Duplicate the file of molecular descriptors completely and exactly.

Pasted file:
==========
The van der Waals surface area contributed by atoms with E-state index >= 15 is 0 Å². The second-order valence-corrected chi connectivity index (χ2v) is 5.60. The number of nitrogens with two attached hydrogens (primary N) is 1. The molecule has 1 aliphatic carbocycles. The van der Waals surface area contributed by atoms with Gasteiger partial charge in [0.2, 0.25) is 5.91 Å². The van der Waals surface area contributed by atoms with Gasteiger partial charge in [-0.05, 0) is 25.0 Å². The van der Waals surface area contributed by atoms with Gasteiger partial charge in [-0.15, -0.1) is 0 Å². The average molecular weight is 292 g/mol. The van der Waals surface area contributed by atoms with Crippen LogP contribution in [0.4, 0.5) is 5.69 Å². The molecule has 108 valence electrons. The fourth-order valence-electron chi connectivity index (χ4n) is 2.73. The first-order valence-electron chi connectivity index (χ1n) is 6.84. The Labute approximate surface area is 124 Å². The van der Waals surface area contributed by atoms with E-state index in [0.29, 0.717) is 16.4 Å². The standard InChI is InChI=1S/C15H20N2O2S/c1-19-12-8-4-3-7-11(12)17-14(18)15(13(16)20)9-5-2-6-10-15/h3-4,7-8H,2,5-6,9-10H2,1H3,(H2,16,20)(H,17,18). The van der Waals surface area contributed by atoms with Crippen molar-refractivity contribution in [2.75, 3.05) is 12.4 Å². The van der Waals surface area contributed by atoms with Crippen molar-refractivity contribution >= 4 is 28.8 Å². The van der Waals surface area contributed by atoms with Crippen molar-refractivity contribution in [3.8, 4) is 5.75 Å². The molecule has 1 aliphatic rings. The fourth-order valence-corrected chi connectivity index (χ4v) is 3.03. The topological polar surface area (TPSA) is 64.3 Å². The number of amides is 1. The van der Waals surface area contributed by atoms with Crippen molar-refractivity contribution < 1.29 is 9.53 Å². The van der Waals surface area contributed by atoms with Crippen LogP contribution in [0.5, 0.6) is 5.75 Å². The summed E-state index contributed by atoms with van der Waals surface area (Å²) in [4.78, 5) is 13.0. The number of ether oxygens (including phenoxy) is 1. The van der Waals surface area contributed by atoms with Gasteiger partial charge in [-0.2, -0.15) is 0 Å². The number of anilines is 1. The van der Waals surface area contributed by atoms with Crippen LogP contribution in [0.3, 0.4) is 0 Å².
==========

The van der Waals surface area contributed by atoms with E-state index >= 15 is 0 Å². The second-order valence-corrected chi connectivity index (χ2v) is 5.60. The number of nitrogens with two attached hydrogens (primary N) is 1. The molecule has 1 aliphatic carbocycles. The van der Waals surface area contributed by atoms with Gasteiger partial charge in [0.2, 0.25) is 5.91 Å². The van der Waals surface area contributed by atoms with Gasteiger partial charge in [-0.05, 0) is 25.0 Å². The van der Waals surface area contributed by atoms with Gasteiger partial charge in [-0.15, -0.1) is 0 Å². The average molecular weight is 292 g/mol. The van der Waals surface area contributed by atoms with Crippen LogP contribution in [0.4, 0.5) is 5.69 Å². The molecule has 108 valence electrons. The fourth-order valence-electron chi connectivity index (χ4n) is 2.73. The first-order valence-electron chi connectivity index (χ1n) is 6.84. The Labute approximate surface area is 124 Å². The van der Waals surface area contributed by atoms with E-state index in [0.29, 0.717) is 16.4 Å². The standard InChI is InChI=1S/C15H20N2O2S/c1-19-12-8-4-3-7-11(12)17-14(18)15(13(16)20)9-5-2-6-10-15/h3-4,7-8H,2,5-6,9-10H2,1H3,(H2,16,20)(H,17,18). The van der Waals surface area contributed by atoms with Crippen molar-refractivity contribution in [2.75, 3.05) is 12.4 Å². The van der Waals surface area contributed by atoms with Crippen molar-refractivity contribution >= 4 is 28.8 Å². The van der Waals surface area contributed by atoms with Crippen molar-refractivity contribution in [3.8, 4) is 5.75 Å². The molecule has 1 aliphatic rings. The fourth-order valence-corrected chi connectivity index (χ4v) is 3.03. The topological polar surface area (TPSA) is 64.3 Å². The number of amides is 1. The van der Waals surface area contributed by atoms with Crippen molar-refractivity contribution < 1.29 is 9.53 Å². The van der Waals surface area contributed by atoms with Crippen LogP contribution in [0.5, 0.6) is 5.75 Å². The summed E-state index contributed by atoms with van der Waals surface area (Å²) in [4.78, 5) is 13.0. The number of ether oxygens (including phenoxy) is 1. The van der Waals surface area contributed by atoms with Gasteiger partial charge in [-0.2, -0.15) is 0 Å². The number of anilines is 1. The van der Waals surface area contributed by atoms with Crippen LogP contribution in [0.3, 0.4) is 0 Å².